All I wanted was four pairs of socks.
Gift card in hand, I asked the Nordstrom clerk where I could find them. Not here, came the answer. But he could find them lickity split at another store, he said, whipping out the latest in retail technology, an iPad.
Several apologies, two cash registers and 15 minutes later, the socks were ordered.
"You know, we used to do this all in a few minutes on the phone," apologized the exasperated clerk.
Nordstrom will certainly tune up its latest brush with tech gadgetry. Still, the experience struck me as I retire this week after 25 years on the beat: the retail world once again bungling the automation of a task that it was already doing well. To steal a phrase, the more retailing changes, the more it stays the same.
In my time . . .
• Nothing was altered more drastically than the grocery store landscape. Publix gained market share while Walmart muscled its way from zero to second place in only seven years. Albertsons is gone, Winn-Dixie and USave are shadows of what they were, and Kash n' Karry survived by transforming itself to Sweetbay. Meantime, Fresh Market and Whole Foods arrived to woo foodies, while Aldi, Save-A-Lot and now dollar stores go after the low price, limited selection crowd. Despite many attempts, no one in Florida could turn a profit from online groceries.
• A parade of department stores disappeared: Maas Brothers, JByron, Burdines, Robinson's, Maison Blanche, Gayfer's, Ivey's, Montgomery Ward and Jacobson's. They were replaced by midmarket Kohl's, Dillard's, Macy's and high-end newcomers Nordstrom, Neiman Marcus and Saks Fifth Avenue. That, plus the arrival of Gucci and Louis Vuitton, shut up the "we're not worthy" naysayers convinced Tampa Bay was some fashion backwater. Saks left Denver and San Diego but has been in Tampa for 14 years.
• Reflecting changed shopping habits, Sunshine Mall, Clearwater Mall, Gateway Mall, Pinellas Square, East Lake Square and Floridan Mall were leveled as replacement malls sprung up further out in new suburbs of Brandon, Citrus Park, Wiregrass and by 2014, an outlet mall in Wesley Chapel. Once International Plaza and Ikea opened, about $1 billion in annual retail sales (and the sales tax revenue that goes with it) left Pinellas County as residents took their shopping to Hillsborough County.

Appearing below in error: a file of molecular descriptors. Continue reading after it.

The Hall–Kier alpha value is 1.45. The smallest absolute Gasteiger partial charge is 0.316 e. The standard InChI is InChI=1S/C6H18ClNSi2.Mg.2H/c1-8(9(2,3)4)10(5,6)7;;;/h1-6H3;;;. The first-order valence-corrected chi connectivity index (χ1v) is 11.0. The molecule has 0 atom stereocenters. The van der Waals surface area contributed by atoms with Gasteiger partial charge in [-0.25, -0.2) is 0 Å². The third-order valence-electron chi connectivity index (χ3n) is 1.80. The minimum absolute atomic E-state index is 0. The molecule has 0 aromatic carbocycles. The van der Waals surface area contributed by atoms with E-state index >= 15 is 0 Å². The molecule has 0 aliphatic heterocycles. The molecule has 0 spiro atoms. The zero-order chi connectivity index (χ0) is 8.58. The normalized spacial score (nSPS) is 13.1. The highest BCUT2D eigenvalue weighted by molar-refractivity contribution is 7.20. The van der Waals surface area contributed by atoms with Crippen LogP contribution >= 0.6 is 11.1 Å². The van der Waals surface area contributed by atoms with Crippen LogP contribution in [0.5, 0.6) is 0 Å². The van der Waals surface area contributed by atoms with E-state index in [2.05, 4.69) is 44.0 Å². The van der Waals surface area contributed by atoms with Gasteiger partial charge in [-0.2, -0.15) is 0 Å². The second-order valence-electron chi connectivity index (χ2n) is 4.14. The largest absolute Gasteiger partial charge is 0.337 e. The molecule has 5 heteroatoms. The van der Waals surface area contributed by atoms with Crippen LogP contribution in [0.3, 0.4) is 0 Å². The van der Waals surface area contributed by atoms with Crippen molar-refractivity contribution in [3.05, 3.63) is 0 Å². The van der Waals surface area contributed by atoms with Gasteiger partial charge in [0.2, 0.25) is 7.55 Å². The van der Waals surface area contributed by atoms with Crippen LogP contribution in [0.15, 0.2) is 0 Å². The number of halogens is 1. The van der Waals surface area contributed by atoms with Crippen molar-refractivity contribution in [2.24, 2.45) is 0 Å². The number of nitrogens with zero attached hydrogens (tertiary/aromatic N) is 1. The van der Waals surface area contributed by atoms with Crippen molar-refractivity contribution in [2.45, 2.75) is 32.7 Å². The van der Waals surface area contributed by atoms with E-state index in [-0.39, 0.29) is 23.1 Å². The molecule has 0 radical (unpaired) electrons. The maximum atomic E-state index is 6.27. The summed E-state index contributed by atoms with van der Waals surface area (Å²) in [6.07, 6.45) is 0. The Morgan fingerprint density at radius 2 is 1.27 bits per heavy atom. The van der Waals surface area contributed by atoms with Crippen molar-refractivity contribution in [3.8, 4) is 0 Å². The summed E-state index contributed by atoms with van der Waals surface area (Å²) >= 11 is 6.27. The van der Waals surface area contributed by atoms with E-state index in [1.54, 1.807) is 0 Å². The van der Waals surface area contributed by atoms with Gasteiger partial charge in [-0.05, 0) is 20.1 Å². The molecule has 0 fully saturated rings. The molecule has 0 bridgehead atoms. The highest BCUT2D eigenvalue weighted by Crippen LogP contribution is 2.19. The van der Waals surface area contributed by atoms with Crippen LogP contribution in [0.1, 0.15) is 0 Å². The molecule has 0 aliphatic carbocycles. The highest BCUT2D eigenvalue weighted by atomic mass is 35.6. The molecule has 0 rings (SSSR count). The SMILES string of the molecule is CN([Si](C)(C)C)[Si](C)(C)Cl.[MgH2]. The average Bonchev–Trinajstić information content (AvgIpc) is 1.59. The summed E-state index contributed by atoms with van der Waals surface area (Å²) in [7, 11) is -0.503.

• Many local chains vanished: Eckerd Drug, Joel n' Jerry, JumboSports, Colony Shops, Homestyle Buffet and What a World. But thanks to locally grown Outback Steakhouse, Checkers and Hooters, the bay area is fertile breeding ground for restaurant chains — Bonefish Grille, Lee Roy Selmon's, First Watch, Carmel Cafe, Pete & Shorty's, Burger Monger, Red Elephant Cafe, PDQ, LifeFit Foods, Brass Tap and World of Beer.
• HSN evolved from a bargain basement carnival to a legitimate fashion and home decor retailer. The pioneer TV shopping network now gets 43 percent of its $3 billion annual sales online and last week caught flak from mobile app customers grumbling they had to watch ads for a casino to play HSN video games on their cellphone.
• Internet retailing wiped out some big electronics, music, book and video chains. Nobody figured you could sell shoes to women online until Zappo's sold $1 billion of them annually. Amazon.com, already a retail colossus, is now moving into upscale fashion but fighting an uphill political battle to keep its advantage of not collecting sales tax.
But today eight of the 10 largest online retailers including Walmart and Sears are deeply entrenched in running stores, too. They are the established players morphing into full-fledged multi-channel retailers that sell anywhere a shopper wants to browse or buy — in a store, at home in their pajamas, on a laptop at Starbucks or from a smartphone that doubles as a catalog filled with customer reviews and a point-and-shoot credit card.
The point is more technology just for the sake of technology overlooks what has not changed. Shoppers still balance three factors in choosing where they buy: price, selection and how a retailer treats them.
My bet is they will be doing the same 25 years from now.
Mark Albright can be reached at [email protected] or (727) 893-8252.